Become an Accident Investigator
Auto & Car Accident Investigator Jobs

Interested in an aviation, boat, car or auto accident investigator job? Learn about all crash investigator careers, average salary, & if it's right for you.

Investigators of accidents are responsible for determining the cause behind collisions of all different kinds. From boats accidents, to car accidents, and even airplane accidents, it is the collision investigator who leads the charge to find out what exactly went wrong.

The chain of events leading up to an accident is very important, and it is the crash investigator's job to put them together. In that respect, he or she is like a story-teller, placing one scene in front of the other to create a large-scale picture or tale that will shed light on the reasons behind an accident.

Accident Investigator Jobs
What Are They Like?

A crash investigator works in a wide variety of areas, but there are different specialties and focuses within the accident department. Some of these include:

car accident investigators

Car Accident Investigators at Scene

  • Car Crash Investigator - These people study automobile collisions to determine exactly what happened. This could mean the examination of a ten-car pileup on the interstate, or a single car accident on a rural highway.

    If there are no witnesses, or the witness testimonies are suspect, the car crash investigator may be called upon to draw some official conclusions.

  • Marine Auto Accident Investigator - Just as there are car accidents to investigate, there are also ones involving boats and other water-based vehicles.

  • Aviation Accident Investigator - One of the most important crash investigator jobs is in the aviation department. These investigators are usually employed by the National Transportation Safety Board (NTSB) to determine what happened during an accident involving an aircraft. Because of the brutal nature of such accidents, eyewitness reports are few and far between. For this reason, it is especially important that the aviation crash investigator is called in to figure out what happened.

Salaries for these investigator jobs depend on where and for whom you work. In the public sector, you can expect to make from $50,000 to $60,000 per year (with a topped out salary of about $100,000 annually). But if you choose to work in the private sector, you can make much more than that with experience and hard work.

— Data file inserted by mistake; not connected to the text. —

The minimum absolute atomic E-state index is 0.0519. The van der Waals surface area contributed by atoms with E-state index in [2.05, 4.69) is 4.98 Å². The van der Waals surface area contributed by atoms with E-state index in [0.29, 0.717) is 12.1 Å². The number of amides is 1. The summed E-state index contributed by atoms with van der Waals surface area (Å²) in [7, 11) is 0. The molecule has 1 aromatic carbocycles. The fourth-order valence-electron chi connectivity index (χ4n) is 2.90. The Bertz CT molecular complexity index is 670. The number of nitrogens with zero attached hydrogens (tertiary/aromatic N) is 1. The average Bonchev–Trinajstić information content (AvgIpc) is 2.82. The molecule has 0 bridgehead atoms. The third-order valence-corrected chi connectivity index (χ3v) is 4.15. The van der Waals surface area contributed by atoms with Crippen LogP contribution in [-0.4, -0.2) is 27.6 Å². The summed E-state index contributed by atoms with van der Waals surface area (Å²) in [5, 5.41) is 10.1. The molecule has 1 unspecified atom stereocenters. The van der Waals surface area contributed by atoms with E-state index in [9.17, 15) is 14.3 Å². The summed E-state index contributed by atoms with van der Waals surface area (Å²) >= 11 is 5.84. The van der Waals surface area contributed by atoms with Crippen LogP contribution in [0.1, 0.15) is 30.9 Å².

It takes a certain kind of person to work as an investigator of accidents. These people are detail-oriented, thorough, hard-working, and full of determination and perseverance. If you think you have those qualities, you may just find a home in the world of accident investigation.

Crash Investigator Education

In order to become a crash investigator of any kind, you need to take part in some serious training. This comes in the form of sessions, workshops, internships, and college courses.

Most investigators of accidents positions require a high school diploma and extensive training in the vehicular areas in which they wish to work (marina, car, aviation, etc.).

You have two options for training. Traditional settings and taking courses online.

There are a number of different Internet-based institutions that offer you advanced training in accident investigation. You don't have to move away from home or quit your day job while taking these courses, either. You can create your own schedule and still take care of your family while you begin a new career.

Find a School!

Think a career in criminology is for you?

Then start here & find a school for you!

If you are interested in investigating accidents for a career and want to look into getting your training online, take a look at these great web-based institutions and see what they have to offer:

  • Kaplan University
  • DeMontford University
  • American InterContinental University
  • Institute of Traffic Accident Investigators
  • Ashford University
  • Walden University

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